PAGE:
The following article was written by ACE Director of Communications Erika Alonso. The opinions expressed in this article are solely of the author and do not necessarily reflect the views of ACE.
A few months ago, Direct Action Everywhere (DxE) posted an article about why celebrity endorsements are harmful to the animal rights movement and the importance of treating animal rights as an issue of social justice rather than lifestyle. I wasn’t surprised that it received a lot of attention on social media. The animal rights community has become very engaged in movement-building strategies and while there is disagreement over whether celebrities bring more benefits or drawbacks to movement, news about them is effective for attracting attention.
But when the article entitled “Why Beyonce Going Vegan is Bad for Animals” showed up in my news feed with a large photo of Beyoncé and Jay-Z, I was surprised. Was this just another example of the AR movement using a person of color as a tool to further its agenda? Maybe it’s just because she’s a celebrity, I rationalized, and gave DxE the benefit of the doubt. Despite my disagreement with the author’s argument, it was well written and the discussion seemed civil. Unfortunately, it only took a few hours for the conversation to take a very negative turn.
The article incited a firestorm of sexist and racist remarks made by self-identifying “strict moral vegans” so intense that the author of the piece added a note acknowledging his unintentional bias in using Beyoncé as click-bait. Despite DxE’s efforts to keep the discussion on topic, the damage was already done.
This was hardly an isolated incident; the diversity problems within animal advocacy go far beyond any one group. The sexism, racism, and classism within the movement are a great failure on our part. It doesn’t take much research to see that we are in need of serious introspection.
White vegans, POC of color shouldn’t have to repeatedly ask you not to compare their struggles with those of farmed animals.
— Hannah Balkovec (@Strpljenspasen) April 6, 2015
The composition of our movement speaks volumes. The majority of animal rights activists identify as white, educated, and/or of middle socioeconomic status. Yet within a movement comprised mostly of women, few are represented within higher-level management positions. On the other hand, women are widely included at the rank-and-file level. This is not the case for Black, Indigenous, and people of the global majority1, who are largely excluded as a consequence of our failure to properly reach out to them.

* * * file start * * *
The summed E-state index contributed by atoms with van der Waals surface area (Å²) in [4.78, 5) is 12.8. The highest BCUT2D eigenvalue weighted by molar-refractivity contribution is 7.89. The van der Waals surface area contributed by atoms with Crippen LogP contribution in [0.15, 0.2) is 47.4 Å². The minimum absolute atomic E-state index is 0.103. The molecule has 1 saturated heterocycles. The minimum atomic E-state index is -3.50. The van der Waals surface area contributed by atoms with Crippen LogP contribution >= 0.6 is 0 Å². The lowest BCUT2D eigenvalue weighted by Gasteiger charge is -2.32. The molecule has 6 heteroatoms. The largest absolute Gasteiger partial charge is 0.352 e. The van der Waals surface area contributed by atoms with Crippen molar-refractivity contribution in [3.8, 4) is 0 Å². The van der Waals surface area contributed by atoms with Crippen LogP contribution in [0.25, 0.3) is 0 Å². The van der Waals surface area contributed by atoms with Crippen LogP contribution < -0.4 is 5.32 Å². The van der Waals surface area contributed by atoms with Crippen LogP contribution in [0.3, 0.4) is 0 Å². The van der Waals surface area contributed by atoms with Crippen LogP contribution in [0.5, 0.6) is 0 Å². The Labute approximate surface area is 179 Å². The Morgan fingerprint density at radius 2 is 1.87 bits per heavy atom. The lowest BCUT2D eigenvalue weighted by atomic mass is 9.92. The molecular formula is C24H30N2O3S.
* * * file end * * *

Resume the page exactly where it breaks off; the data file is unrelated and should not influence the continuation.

Animal rights activists are not immune to the ignorance caused by white privilege–the benefits and lack of obstacles to white people in a white-dominated culture. Fortunately, fixing one’s own ignorance is easier than fixing everyone else’s.
- Be aware of the language you use and the generalizations you make in your arguments for animal rights. Unintentional biases are still biases and can only be overcome through self-reflection and education. As writer and deejay Jay Smooth has said, oftentimes racism is like having something stuck in your teeth–a little piece of prejudice of which you are unaware, and which you should be happy to have pointed out so you can remove it. Racism is something that constantly creeps into us simply because we live in a society in which whiteness is the norm, and expunging it requires maintenance. Learn more about why people of the global majority and other marginalized groups feel excluded, and engage in productive dialogue.
- Step outside of the animal rights community and engage in the work of other social justice movements and coalition building efforts. Learn how to embrace an ethic of intersectionality in your advocacy to prevent reinforcing other structural inequalities.
- Don’t accept racist, sexist, ableist, or otherwise discriminatory rhetoric. Challenge others when they engage in this rhetoric, and call them out on it in an appropriate way. If you are the one being confronted, don’t retreat from the discourse. Dialogue is key to improving ourselves not only as activists but as moral human beings. Most of the time there is a great conversation to be had with positive outcomes for everyone involved.
We are a movement fighting against speciesism, but that does not mean we are morally superior or otherwise excused from challenging the persistent injustices that fellow humans face today. Our work as animal rights activists is only part of the whole, one of many movements fighting for social justice and equality for all. If we are to expect people to recognize the urgency of the animal rights issues that are important to us, then we should be willing to be sensitive to the problems of exclusion and marginalization faced by others.